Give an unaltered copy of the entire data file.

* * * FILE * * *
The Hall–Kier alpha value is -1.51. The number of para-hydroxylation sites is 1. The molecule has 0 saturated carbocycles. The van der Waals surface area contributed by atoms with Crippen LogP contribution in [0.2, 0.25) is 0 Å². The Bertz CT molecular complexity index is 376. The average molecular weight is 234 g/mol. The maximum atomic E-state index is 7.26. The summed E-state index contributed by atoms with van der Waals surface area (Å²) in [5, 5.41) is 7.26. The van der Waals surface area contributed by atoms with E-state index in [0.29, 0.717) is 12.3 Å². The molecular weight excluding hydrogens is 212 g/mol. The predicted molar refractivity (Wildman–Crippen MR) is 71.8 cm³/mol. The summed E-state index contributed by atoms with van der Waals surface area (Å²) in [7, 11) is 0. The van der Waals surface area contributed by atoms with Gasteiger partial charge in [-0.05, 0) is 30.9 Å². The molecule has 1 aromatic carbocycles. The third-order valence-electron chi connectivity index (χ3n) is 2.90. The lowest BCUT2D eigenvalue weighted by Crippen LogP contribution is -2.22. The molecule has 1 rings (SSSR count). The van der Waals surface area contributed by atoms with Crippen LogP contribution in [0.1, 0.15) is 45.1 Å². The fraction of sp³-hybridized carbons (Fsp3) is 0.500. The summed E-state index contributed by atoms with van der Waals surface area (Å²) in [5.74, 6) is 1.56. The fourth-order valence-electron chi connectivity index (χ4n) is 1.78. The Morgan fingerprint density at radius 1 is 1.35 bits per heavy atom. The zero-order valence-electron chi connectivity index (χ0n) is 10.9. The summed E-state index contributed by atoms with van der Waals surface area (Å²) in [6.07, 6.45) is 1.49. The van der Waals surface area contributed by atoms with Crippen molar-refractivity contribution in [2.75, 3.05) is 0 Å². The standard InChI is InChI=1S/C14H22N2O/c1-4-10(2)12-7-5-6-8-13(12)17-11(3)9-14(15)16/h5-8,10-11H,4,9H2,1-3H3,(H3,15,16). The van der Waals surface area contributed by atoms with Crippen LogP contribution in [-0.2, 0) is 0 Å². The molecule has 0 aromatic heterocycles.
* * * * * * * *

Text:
The Hall–Kier alpha value is -1.51. The number of para-hydroxylation sites is 1. The molecule has 0 saturated carbocycles. The van der Waals surface area contributed by atoms with Crippen LogP contribution in [0.2, 0.25) is 0 Å². The Bertz CT molecular complexity index is 376. The average molecular weight is 234 g/mol. The maximum atomic E-state index is 7.26. The summed E-state index contributed by atoms with van der Waals surface area (Å²) in [5, 5.41) is 7.26. The van der Waals surface area contributed by atoms with E-state index in [0.29, 0.717) is 12.3 Å². The molecular weight excluding hydrogens is 212 g/mol. The predicted molar refractivity (Wildman–Crippen MR) is 71.8 cm³/mol. The summed E-state index contributed by atoms with van der Waals surface area (Å²) in [7, 11) is 0. The van der Waals surface area contributed by atoms with Gasteiger partial charge in [-0.05, 0) is 30.9 Å². The molecule has 1 aromatic carbocycles. The third-order valence-electron chi connectivity index (χ3n) is 2.90. The lowest BCUT2D eigenvalue weighted by Crippen LogP contribution is -2.22. The molecule has 1 rings (SSSR count). The van der Waals surface area contributed by atoms with Crippen LogP contribution in [0.1, 0.15) is 45.1 Å². The fraction of sp³-hybridized carbons (Fsp3) is 0.500. The summed E-state index contributed by atoms with van der Waals surface area (Å²) in [5.74, 6) is 1.56. The fourth-order valence-electron chi connectivity index (χ4n) is 1.78. The Morgan fingerprint density at radius 1 is 1.35 bits per heavy atom. The zero-order valence-electron chi connectivity index (χ0n) is 10.9. The summed E-state index contributed by atoms with van der Waals surface area (Å²) in [6.07, 6.45) is 1.49. The van der Waals surface area contributed by atoms with Crippen molar-refractivity contribution in [2.75, 3.05) is 0 Å². The standard InChI is InChI=1S/C14H22N2O/c1-4-10(2)12-7-5-6-8-13(12)17-11(3)9-14(15)16/h5-8,10-11H,4,9H2,1-3H3,(H3,15,16). The van der Waals surface area contributed by atoms with Crippen LogP contribution in [-0.2, 0) is 0 Å². The molecule has 0 aromatic heterocycles.